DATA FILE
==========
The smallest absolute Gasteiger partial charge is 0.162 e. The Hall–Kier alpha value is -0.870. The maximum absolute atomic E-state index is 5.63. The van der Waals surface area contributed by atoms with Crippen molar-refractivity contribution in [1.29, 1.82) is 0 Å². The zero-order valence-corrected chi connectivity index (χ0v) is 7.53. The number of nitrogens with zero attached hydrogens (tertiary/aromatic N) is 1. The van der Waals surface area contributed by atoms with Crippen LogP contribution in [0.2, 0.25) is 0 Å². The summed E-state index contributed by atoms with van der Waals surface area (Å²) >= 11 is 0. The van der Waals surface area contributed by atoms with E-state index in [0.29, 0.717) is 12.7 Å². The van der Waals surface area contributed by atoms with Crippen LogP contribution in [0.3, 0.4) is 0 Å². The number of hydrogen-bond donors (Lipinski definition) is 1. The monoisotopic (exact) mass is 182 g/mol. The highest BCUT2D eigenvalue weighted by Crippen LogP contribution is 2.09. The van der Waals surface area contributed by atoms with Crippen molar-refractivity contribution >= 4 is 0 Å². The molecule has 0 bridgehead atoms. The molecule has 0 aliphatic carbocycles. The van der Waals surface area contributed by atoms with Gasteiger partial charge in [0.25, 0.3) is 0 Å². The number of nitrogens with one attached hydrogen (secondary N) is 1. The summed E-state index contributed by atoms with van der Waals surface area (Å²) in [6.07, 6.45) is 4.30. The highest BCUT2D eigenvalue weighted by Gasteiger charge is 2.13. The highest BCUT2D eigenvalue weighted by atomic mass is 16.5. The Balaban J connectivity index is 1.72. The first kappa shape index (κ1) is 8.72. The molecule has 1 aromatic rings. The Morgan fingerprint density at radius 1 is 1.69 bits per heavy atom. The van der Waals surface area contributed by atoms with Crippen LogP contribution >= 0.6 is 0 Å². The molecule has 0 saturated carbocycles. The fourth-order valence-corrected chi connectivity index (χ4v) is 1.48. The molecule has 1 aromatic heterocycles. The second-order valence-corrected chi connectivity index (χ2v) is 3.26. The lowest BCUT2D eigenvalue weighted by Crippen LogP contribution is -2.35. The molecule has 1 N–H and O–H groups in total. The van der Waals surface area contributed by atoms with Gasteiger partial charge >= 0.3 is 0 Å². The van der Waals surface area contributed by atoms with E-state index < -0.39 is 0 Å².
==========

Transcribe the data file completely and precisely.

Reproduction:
The smallest absolute Gasteiger partial charge is 0.162 e. The Hall–Kier alpha value is -0.870. The maximum absolute atomic E-state index is 5.63. The van der Waals surface area contributed by atoms with Crippen molar-refractivity contribution in [1.29, 1.82) is 0 Å². The zero-order valence-corrected chi connectivity index (χ0v) is 7.53. The number of nitrogens with zero attached hydrogens (tertiary/aromatic N) is 1. The van der Waals surface area contributed by atoms with Crippen LogP contribution in [0.2, 0.25) is 0 Å². The summed E-state index contributed by atoms with van der Waals surface area (Å²) >= 11 is 0. The van der Waals surface area contributed by atoms with E-state index in [0.29, 0.717) is 12.7 Å². The van der Waals surface area contributed by atoms with Crippen LogP contribution in [0.3, 0.4) is 0 Å². The number of hydrogen-bond donors (Lipinski definition) is 1. The monoisotopic (exact) mass is 182 g/mol. The highest BCUT2D eigenvalue weighted by Crippen LogP contribution is 2.09. The van der Waals surface area contributed by atoms with Crippen molar-refractivity contribution >= 4 is 0 Å². The molecule has 0 bridgehead atoms. The molecule has 0 aliphatic carbocycles. The van der Waals surface area contributed by atoms with Gasteiger partial charge in [0.25, 0.3) is 0 Å². The number of nitrogens with one attached hydrogen (secondary N) is 1. The summed E-state index contributed by atoms with van der Waals surface area (Å²) in [6.07, 6.45) is 4.30. The highest BCUT2D eigenvalue weighted by Gasteiger charge is 2.13. The highest BCUT2D eigenvalue weighted by atomic mass is 16.5. The Balaban J connectivity index is 1.72. The first kappa shape index (κ1) is 8.72. The molecule has 1 aromatic rings. The Morgan fingerprint density at radius 1 is 1.69 bits per heavy atom. The van der Waals surface area contributed by atoms with Crippen LogP contribution >= 0.6 is 0 Å². The molecule has 0 saturated carbocycles. The fourth-order valence-corrected chi connectivity index (χ4v) is 1.48. The molecule has 1 aromatic heterocycles. The second-order valence-corrected chi connectivity index (χ2v) is 3.26. The lowest BCUT2D eigenvalue weighted by Crippen LogP contribution is -2.35. The molecule has 1 N–H and O–H groups in total. The van der Waals surface area contributed by atoms with Gasteiger partial charge >= 0.3 is 0 Å². The van der Waals surface area contributed by atoms with E-state index < -0.39 is 0 Å².